If you think something fishy is going on, ask your accountant to review the details of specific transactions to see where things may be going awry. Often the cause of high or missing costs is that a transaction has been miscategorized.
2. Review Your Current Financial Health
It’s time to study your KPIs. How did your business perform on key metrics like revenue per full-time equivalent (FTE), staff cost, and overhead ratios? Generally speaking, staff costs and rent should be an agency’s biggest expenses. If you manage your staff costs and your overhead expenses well, your business is unlikely to have a profitability problem.
This is also the time to take stock of your client list, and assess who contributed the most revenue — and profit. Overall, did you achieve the revenue you hoped for? The profitability? No matter how the year shook out, it’s important to reflect on what decisions (and which clients) lead you to this point.
You may have some epiphanies. For example, you may discover a specific client contributed tons of revenue to your business. However, in some cases the cost of doing business with them is so high that their overall profitability is less than you anticipated.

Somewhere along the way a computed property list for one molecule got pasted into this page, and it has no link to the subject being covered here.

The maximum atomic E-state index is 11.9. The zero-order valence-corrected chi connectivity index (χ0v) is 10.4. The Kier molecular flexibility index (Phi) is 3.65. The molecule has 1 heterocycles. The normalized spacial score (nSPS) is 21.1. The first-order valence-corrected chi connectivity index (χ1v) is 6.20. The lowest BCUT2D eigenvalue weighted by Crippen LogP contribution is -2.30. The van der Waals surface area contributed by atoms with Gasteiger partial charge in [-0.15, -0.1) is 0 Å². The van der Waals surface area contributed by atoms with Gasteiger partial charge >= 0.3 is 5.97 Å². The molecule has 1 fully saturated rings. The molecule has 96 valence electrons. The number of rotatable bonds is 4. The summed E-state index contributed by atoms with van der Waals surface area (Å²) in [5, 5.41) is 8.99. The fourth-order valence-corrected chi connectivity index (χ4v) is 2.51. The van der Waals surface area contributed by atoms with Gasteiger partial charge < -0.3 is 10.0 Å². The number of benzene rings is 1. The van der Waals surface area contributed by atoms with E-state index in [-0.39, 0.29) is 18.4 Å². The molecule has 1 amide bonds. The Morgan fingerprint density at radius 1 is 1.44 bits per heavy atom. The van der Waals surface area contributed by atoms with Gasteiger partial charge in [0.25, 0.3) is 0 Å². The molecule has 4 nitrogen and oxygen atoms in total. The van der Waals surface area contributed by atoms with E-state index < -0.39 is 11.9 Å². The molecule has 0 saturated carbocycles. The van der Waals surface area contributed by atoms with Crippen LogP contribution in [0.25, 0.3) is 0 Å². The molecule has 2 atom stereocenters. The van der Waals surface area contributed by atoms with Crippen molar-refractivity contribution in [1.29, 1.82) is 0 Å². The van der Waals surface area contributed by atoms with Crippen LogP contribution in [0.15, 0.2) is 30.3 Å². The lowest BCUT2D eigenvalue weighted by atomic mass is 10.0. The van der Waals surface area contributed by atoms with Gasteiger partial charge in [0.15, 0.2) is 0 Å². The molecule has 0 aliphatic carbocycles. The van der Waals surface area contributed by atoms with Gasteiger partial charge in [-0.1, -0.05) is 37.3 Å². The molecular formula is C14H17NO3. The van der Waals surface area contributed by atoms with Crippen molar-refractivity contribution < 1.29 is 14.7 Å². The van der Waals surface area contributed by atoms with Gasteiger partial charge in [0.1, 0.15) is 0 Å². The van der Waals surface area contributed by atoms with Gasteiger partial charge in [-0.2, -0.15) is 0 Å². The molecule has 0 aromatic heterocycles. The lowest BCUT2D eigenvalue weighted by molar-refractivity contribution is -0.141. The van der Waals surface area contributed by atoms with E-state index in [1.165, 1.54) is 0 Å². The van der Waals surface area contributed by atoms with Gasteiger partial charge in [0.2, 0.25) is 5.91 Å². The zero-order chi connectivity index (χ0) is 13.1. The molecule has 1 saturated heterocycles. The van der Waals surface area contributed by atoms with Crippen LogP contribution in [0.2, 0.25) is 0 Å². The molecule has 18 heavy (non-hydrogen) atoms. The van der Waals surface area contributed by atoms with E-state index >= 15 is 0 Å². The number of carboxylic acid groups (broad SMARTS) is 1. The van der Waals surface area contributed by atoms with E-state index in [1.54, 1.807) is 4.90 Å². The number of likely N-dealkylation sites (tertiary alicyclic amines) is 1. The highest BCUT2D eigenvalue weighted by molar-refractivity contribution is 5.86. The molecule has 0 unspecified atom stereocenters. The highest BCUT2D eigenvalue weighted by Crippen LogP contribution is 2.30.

“Should old acquaintance be forgot?” Well, that depends. If you do have unprofitable clients, it may be wise to make a plan to improve their profitability in the coming year. Occasionally, agencies will find themselves stuck with many small, unprofitable clients that eat up capacity but don’t add much to the business’s profitability. You may need to make some tough choices about which client relationships are worth taking into the new year, and which to leave behind.
On the flipside, you may have a client that is bringing in tons of revenue. And while it may seem counter-intuitive, having a client that contributes more than 25% of your overall revenue isn’t altogether a boon. Don’t get us wrong: it’s great that the client is so lucrative. But it should also prompt you to think about what you would do without their business. Things happen, and you want to make sure you have a plan B if that relationship were to end for some reason.
3. Plan For the Following Year